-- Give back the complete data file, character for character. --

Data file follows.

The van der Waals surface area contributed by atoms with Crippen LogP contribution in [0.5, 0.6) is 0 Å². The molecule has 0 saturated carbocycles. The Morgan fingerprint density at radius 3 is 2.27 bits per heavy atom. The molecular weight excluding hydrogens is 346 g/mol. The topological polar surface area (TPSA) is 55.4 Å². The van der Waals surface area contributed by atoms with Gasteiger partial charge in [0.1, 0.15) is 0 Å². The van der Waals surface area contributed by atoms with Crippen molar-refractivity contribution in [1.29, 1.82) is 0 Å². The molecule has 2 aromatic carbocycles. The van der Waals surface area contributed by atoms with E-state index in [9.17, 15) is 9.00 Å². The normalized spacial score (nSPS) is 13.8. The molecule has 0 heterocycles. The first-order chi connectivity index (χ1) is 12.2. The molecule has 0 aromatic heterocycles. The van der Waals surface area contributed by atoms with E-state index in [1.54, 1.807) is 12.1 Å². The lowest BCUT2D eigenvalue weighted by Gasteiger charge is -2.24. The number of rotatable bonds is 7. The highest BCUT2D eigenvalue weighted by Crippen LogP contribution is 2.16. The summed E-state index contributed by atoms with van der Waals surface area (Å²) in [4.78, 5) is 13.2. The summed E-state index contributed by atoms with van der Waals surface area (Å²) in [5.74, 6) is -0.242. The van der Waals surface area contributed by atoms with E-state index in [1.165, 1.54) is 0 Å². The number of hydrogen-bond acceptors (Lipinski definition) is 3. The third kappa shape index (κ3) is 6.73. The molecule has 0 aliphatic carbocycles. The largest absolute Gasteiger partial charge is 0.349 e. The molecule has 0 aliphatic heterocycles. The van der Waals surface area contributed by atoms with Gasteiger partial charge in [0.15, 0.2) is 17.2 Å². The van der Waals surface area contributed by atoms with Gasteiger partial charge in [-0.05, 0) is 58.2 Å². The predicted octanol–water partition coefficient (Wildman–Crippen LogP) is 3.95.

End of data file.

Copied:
The van der Waals surface area contributed by atoms with Crippen LogP contribution in [0.5, 0.6) is 0 Å². The molecule has 0 saturated carbocycles. The Morgan fingerprint density at radius 3 is 2.27 bits per heavy atom. The molecular weight excluding hydrogens is 346 g/mol. The topological polar surface area (TPSA) is 55.4 Å². The van der Waals surface area contributed by atoms with Gasteiger partial charge in [0.1, 0.15) is 0 Å². The van der Waals surface area contributed by atoms with Crippen molar-refractivity contribution in [1.29, 1.82) is 0 Å². The molecule has 2 aromatic carbocycles. The van der Waals surface area contributed by atoms with E-state index in [9.17, 15) is 9.00 Å². The normalized spacial score (nSPS) is 13.8. The molecule has 0 heterocycles. The first-order chi connectivity index (χ1) is 12.2. The molecule has 0 aromatic heterocycles. The van der Waals surface area contributed by atoms with E-state index in [1.54, 1.807) is 12.1 Å². The lowest BCUT2D eigenvalue weighted by Gasteiger charge is -2.24. The number of rotatable bonds is 7. The highest BCUT2D eigenvalue weighted by Crippen LogP contribution is 2.16. The summed E-state index contributed by atoms with van der Waals surface area (Å²) in [4.78, 5) is 13.2. The summed E-state index contributed by atoms with van der Waals surface area (Å²) in [5.74, 6) is -0.242. The van der Waals surface area contributed by atoms with E-state index in [1.165, 1.54) is 0 Å². The number of hydrogen-bond acceptors (Lipinski definition) is 3. The third kappa shape index (κ3) is 6.73. The molecule has 0 aliphatic carbocycles. The largest absolute Gasteiger partial charge is 0.349 e. The molecule has 0 aliphatic heterocycles. The van der Waals surface area contributed by atoms with Gasteiger partial charge in [0.15, 0.2) is 17.2 Å². The van der Waals surface area contributed by atoms with Gasteiger partial charge in [-0.05, 0) is 58.2 Å². The predicted octanol–water partition coefficient (Wildman–Crippen LogP) is 3.95.